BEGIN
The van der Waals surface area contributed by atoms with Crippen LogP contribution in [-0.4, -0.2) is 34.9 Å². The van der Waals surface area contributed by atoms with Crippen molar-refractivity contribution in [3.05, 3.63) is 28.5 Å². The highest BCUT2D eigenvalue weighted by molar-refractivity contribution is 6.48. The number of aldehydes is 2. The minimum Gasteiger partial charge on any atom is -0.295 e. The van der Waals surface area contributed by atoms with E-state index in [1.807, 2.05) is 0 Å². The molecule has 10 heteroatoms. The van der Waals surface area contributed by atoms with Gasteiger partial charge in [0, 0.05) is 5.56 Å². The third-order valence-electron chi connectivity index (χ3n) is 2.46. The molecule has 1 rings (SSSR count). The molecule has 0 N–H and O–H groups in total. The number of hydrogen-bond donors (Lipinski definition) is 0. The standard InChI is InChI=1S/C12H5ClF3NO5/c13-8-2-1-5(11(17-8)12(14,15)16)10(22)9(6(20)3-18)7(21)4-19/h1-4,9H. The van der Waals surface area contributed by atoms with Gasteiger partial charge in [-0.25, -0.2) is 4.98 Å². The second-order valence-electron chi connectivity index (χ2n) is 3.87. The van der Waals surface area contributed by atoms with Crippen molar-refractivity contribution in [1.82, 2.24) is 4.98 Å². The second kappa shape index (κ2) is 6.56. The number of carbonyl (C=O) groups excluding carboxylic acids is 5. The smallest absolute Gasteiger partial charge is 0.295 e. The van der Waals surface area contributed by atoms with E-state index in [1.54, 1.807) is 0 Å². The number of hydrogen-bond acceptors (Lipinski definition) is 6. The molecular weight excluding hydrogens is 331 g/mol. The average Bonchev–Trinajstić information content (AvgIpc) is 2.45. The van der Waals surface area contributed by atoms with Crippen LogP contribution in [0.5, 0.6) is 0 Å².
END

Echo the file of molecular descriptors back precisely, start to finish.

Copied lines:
The van der Waals surface area contributed by atoms with Crippen LogP contribution in [-0.4, -0.2) is 34.9 Å². The van der Waals surface area contributed by atoms with Crippen molar-refractivity contribution in [3.05, 3.63) is 28.5 Å². The highest BCUT2D eigenvalue weighted by molar-refractivity contribution is 6.48. The number of aldehydes is 2. The minimum Gasteiger partial charge on any atom is -0.295 e. The van der Waals surface area contributed by atoms with E-state index in [1.807, 2.05) is 0 Å². The molecule has 10 heteroatoms. The van der Waals surface area contributed by atoms with Gasteiger partial charge in [0, 0.05) is 5.56 Å². The third-order valence-electron chi connectivity index (χ3n) is 2.46. The molecule has 1 rings (SSSR count). The molecule has 0 N–H and O–H groups in total. The number of hydrogen-bond donors (Lipinski definition) is 0. The standard InChI is InChI=1S/C12H5ClF3NO5/c13-8-2-1-5(11(17-8)12(14,15)16)10(22)9(6(20)3-18)7(21)4-19/h1-4,9H. The van der Waals surface area contributed by atoms with Gasteiger partial charge in [-0.25, -0.2) is 4.98 Å². The second-order valence-electron chi connectivity index (χ2n) is 3.87. The van der Waals surface area contributed by atoms with Crippen molar-refractivity contribution in [1.82, 2.24) is 4.98 Å². The second kappa shape index (κ2) is 6.56. The number of carbonyl (C=O) groups excluding carboxylic acids is 5. The smallest absolute Gasteiger partial charge is 0.295 e. The van der Waals surface area contributed by atoms with E-state index in [1.54, 1.807) is 0 Å². The number of hydrogen-bond acceptors (Lipinski definition) is 6. The molecular weight excluding hydrogens is 331 g/mol. The average Bonchev–Trinajstić information content (AvgIpc) is 2.45. The van der Waals surface area contributed by atoms with Crippen LogP contribution in [0.5, 0.6) is 0 Å².